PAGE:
A MINOR (I emphasize minor) Crohn’s flairup is bad enough, but by late yesterday evening I wasa able to rule out stomach bug and pretty much confirm a Crohn’s flairup (ya’ll know how that is done). Crohn’s is not contagious, as far as I know. Flairup is settling down now, but today was kind of rough.

    I sympathasize with you Jess, Crohn’s is no fun. But the best thing you can do is educate those you work with about it. Also, explore the option (depending on your job) of working from home on occasion. Sometimes not being at work doesn’t mean you can’t work.

    As always, my thoughts and prayers are with you, and all like us. We are not alone.

  • Chloe
    Posted at 18:49h, 01 March Reply

    i know im not the best person to give you advice, considering am only 12 and not employed yet. but i feel that going to school, girl scouts, or another important thing is similar right? who am i kidding. i cant deciee those things for myself! sorry Jess. i hope you get better soon. your job sounds so cool! i want to be just like you when i grow up.

    • Jill Jeneroux
      Posted at 19:40h, 06 March Reply

      Chloe that is one of the best things anyoen could say to another person. You are very wise.

  • Pipp
    Posted at 09:32h, 02 March Reply

    I hear you.. I don’t get more than the average 2 but they hang around for a god awful amount of time. I have found that wearing gloves when out from the moment it starts to get cold till well into spring helps a fair bit. All those surfaces that you and everyone else touches can be a source of infection, but only if you manage to transfer it to your face. Generally speaking you tend not to touch your face so much with gloves on and that I have found to be simple yet effective.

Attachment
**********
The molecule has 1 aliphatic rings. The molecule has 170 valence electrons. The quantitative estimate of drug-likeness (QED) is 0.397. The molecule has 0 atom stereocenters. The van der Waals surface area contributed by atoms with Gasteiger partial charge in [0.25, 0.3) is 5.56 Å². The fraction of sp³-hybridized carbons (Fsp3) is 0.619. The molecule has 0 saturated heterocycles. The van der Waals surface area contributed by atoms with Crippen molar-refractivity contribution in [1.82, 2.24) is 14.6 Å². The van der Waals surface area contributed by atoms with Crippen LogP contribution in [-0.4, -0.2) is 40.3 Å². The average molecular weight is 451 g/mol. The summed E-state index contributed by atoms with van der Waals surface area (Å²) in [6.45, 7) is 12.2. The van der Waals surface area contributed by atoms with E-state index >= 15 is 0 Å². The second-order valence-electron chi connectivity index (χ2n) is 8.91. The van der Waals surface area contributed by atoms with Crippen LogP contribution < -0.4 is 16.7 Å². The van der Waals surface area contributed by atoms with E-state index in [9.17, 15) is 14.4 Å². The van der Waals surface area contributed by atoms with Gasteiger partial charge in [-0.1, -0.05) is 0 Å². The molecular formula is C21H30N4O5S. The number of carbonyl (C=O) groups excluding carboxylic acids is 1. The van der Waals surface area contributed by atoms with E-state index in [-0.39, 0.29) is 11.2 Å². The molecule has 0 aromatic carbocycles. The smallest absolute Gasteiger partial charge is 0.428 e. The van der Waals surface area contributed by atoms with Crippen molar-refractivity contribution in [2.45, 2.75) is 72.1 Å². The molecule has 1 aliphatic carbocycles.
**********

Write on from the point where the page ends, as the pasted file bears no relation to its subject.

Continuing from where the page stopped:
• Jill Jeneroux
    Posted at 19:38h, 06 March Reply

    just updating my website. the url changed. How do I change it, on here, permanently? Thanks

  • Nina
    Posted at 03:29h, 08 March Reply

    It’s true–being ill with an auto-immune disease is difficult. People in our lives love us and sympathize, but don’t really understand that even though I slept for 10 hours last night–I worked all day and need a nap when I get home. It’s exhausting, but I try. I always hope for some cure or at the very least some kind of treatment that will make my life–our lives–as ostomates easier, but until that day I soldier on and keep a smile on my face. Being diagnosed 3 years ago when I had to have an emergency colectomy because I was on the verge of death and coming up on my 3 year bag-iversay (to use your words) on March 18th–it makes me realize that inspite of all of the ups and downs, I’m really glad to be alive.

  • Katie
    Posted at 23:28h, 09 March Reply

    My son had his entire colon, ilieum and part of his small intestine removed when he was seven years old. It started when constant illness and well you know…the “path.” What amazes me is his strength to keep pushing on. The disease spread to his lungs and bronchial area and began destroying it. The endless doctors, hospital stays, treatments would be overwhelming to an adult (it is overwhelming for me and I wasn’t sick) but Josh never complained and never does! He gets IVIG every three weeks…he smiles! He plays baseball, football and hockey and he does really good at it, despite all this immune stuff encompasses. And when my 10-year old’s bag exploded on the ice…he went out the next day and told his team his secret. He then went onto to play in a game and score the only goal! The strength that you all have is simply amazing. I am a better person because, I, first-hand get to witness this amazing spirit and zest for life. Kuddos, to all of you out there, that push on, deal with this “life” and smile.